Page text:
There’s a 1995 movie directed by a guy by the name of Mike Sedan (who I want to blog about some time) called Lap Dancing that I think of a lot. As the title suggests, Lap Dancing involves strippers, and the movie is about half angst-ridden sleazefest, and about half stripping routines which are largely not related to the other half of the movie. And the thing that struck me when watching this movie (on “Joe Bob Brigg’s Drive In Theater”, I think) was, “Wow, Sedan must really think strippers are boring!”
You see, any real stripping routine–any stage routine–is designed to be seen from a relatively static viewpoint: That of the crowd. (I’ve never been in a strip club, but I’ve seen the pseudo-documentary Stripper, so I’m an expert, okay?) Instead, the camera was jumping all over the place. If there was anything exciting about the routine, it was completely lost in the camerawork.
That thought has recurred over the years: “Wow, this guy must really think what he’s filming is boring.”
I think it a lot during Tony Scott movies like The Taking of Pellham 1 2 3. Scott using so many frenetic camera tricks in one of his films, I wonder if he has no faith in his stories. The buzz on this movie has been pretty mixed, too.
It was Father’s Day, though. What was going to take him to see? The Proposal?
On top of that, my dad held little fond memories of the original, but free popcorn is free popcorn.
And it was actually pretty darn good.
The premise is preposterous, of course: A group of ne’er-do-wells (led by John Travolta) capture a subway train, with the intention of ransoming off the passengers.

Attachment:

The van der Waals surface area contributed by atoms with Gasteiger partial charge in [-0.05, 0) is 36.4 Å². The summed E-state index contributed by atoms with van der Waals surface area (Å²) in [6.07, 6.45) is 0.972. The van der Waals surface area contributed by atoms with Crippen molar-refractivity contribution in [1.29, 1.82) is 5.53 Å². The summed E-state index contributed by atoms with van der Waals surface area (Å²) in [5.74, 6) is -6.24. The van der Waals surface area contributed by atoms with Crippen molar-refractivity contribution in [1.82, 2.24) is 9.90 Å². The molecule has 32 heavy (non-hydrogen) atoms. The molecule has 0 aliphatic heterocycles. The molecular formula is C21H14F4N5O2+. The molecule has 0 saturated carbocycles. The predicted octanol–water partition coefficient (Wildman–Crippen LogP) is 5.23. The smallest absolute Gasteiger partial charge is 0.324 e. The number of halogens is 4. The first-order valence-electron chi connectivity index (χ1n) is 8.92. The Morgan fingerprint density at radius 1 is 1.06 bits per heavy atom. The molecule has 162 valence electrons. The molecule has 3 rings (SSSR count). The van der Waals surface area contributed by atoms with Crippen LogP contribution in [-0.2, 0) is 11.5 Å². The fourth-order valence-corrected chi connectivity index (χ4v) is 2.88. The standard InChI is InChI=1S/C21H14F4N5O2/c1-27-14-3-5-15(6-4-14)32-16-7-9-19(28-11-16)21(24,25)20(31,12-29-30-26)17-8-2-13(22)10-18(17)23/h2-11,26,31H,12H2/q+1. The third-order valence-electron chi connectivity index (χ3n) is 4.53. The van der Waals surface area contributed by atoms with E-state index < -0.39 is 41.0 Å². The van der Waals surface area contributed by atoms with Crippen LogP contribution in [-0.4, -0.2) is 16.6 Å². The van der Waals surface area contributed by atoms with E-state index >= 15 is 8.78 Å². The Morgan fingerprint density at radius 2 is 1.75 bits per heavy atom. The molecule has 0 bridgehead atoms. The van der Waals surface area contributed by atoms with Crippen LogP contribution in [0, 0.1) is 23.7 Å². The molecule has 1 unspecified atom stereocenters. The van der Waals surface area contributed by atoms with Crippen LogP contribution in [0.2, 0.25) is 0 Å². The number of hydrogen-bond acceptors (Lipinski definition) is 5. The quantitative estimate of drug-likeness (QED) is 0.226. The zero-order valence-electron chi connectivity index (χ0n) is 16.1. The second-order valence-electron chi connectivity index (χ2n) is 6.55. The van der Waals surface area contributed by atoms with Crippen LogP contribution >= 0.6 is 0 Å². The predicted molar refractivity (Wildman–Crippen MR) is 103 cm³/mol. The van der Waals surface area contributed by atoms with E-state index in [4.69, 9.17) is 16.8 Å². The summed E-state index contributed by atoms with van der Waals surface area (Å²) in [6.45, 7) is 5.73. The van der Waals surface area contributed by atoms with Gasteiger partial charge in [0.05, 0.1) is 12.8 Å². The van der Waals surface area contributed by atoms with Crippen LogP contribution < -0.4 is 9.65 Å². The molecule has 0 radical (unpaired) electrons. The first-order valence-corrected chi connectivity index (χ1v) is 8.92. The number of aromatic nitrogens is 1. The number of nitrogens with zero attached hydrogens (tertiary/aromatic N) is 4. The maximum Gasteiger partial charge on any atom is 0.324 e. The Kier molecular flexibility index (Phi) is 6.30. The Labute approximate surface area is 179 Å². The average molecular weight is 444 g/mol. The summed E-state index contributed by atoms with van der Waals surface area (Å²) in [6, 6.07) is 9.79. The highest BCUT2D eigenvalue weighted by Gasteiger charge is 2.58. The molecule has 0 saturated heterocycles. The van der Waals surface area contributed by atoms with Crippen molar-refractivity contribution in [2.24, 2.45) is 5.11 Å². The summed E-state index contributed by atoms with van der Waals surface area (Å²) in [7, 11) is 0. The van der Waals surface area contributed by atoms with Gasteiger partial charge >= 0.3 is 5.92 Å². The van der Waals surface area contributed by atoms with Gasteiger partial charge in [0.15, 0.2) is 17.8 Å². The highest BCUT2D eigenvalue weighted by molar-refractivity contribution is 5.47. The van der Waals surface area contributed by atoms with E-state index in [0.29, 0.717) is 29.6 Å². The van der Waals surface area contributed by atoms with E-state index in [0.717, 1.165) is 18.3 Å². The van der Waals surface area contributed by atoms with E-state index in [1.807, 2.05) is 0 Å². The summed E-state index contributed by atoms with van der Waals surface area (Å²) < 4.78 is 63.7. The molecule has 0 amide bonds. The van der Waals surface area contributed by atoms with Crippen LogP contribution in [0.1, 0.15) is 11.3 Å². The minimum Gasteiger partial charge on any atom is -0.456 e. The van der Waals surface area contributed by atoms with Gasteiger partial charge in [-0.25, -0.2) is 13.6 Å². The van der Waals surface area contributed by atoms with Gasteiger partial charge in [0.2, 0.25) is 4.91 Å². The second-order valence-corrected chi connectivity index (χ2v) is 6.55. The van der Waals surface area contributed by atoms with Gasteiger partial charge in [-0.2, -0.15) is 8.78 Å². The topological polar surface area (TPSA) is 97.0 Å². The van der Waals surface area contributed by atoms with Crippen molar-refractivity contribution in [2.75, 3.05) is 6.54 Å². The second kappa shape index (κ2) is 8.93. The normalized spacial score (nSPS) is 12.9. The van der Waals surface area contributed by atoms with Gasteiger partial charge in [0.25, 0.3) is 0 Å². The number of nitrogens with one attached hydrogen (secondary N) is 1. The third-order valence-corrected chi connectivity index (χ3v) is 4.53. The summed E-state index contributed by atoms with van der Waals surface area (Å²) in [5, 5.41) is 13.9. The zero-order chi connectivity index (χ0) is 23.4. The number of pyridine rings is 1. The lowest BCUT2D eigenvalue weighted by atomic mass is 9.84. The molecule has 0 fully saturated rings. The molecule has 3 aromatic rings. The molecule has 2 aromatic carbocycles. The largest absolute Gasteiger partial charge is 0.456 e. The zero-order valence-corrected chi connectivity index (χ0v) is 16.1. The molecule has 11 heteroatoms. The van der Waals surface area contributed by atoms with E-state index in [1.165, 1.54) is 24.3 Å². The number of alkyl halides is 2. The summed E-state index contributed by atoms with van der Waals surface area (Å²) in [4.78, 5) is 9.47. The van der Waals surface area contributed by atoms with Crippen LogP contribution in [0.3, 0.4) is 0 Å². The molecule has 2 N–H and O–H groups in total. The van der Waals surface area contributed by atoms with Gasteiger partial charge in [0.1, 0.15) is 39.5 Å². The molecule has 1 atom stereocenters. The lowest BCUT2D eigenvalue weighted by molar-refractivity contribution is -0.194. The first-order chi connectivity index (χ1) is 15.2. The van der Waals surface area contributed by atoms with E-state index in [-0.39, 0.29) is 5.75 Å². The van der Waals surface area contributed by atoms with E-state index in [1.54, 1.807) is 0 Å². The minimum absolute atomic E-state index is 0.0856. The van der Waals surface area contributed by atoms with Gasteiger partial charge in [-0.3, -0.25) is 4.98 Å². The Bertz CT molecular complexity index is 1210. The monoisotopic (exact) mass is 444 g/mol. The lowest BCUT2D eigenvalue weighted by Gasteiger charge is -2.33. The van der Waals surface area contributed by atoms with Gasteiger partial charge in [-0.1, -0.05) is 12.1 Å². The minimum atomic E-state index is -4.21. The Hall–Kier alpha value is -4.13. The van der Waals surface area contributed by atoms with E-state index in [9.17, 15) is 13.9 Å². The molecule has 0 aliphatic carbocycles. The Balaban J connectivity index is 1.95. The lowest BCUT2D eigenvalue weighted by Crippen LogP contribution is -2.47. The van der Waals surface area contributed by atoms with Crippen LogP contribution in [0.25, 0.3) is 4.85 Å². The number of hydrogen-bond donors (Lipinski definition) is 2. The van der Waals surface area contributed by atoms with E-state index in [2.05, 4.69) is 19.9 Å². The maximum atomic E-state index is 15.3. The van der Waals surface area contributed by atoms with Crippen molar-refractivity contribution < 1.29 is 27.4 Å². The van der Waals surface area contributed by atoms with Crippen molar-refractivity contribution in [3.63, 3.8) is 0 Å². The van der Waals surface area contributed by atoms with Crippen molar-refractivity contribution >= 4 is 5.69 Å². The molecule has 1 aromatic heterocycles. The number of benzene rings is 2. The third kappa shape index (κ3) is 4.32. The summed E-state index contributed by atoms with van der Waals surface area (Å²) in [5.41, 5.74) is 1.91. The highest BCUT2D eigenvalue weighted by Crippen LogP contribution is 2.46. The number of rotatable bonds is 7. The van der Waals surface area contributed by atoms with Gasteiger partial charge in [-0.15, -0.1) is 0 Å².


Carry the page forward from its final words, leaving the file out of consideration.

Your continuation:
Kinda kooky, innit? A subway’s not exactly like a plane. You can’t take it anywhere. The exit strategy, as it were, is problematic, to say the least. But Scott is no stranger to dubious plots, and he handles this pretty well.
Managing the crisis is everyman Denzel Washington–who’s maybe too good looking to be an Everyman but surely gives Tom Hanks a run of his money in that area–as the guy who “takes the call” and rises to the occasion.
For all his flashy camera work, Scott knows where the drama is–between Travolta and Washington, and lets them do their thing. And they do their thing very well indeed, reminding me of another movie where two top-notch actors played off each other in what was generally considered a flawed movie: The Negotiator.
But I can watch that one over and over again–the little nuances of Samuel L. Jackson as he interacts with Kevin Spacey being very compelling. I can’t say for sure this is in that category but it did keep me entertained.
Of course, this is an action flick, which is kind of tough when the two principal characters are: 1) holed up in a subway car, and; 2) sitting at a desk at the transit authority’s office. Scott remedies this by having a cross-city car chase which is over-the-top and gratuitous but, hey, keeps you awake, right?
Supporting actors include John Turturro and James Gandolfini, who are also always compelling.
The only real problem I had with it is I could see three or four logical things the bad guys could’ve done to make their lives easier. Just painfully obvious stuff. A little trickier was the fact that Travolta tends to be very likable, but he’s a cold-blooded murderer. (This isn’t a light caper movie.) He was believable, but that particular aspect didn’t quite sit right with me.
But, overall, a good, fun movie. All three of us liked it, including The Boy, who isn’t really inclined to like these sorts of things, and my dad, who was carrying around baggage from not liking the original.
So, not really sure what the bitching is about.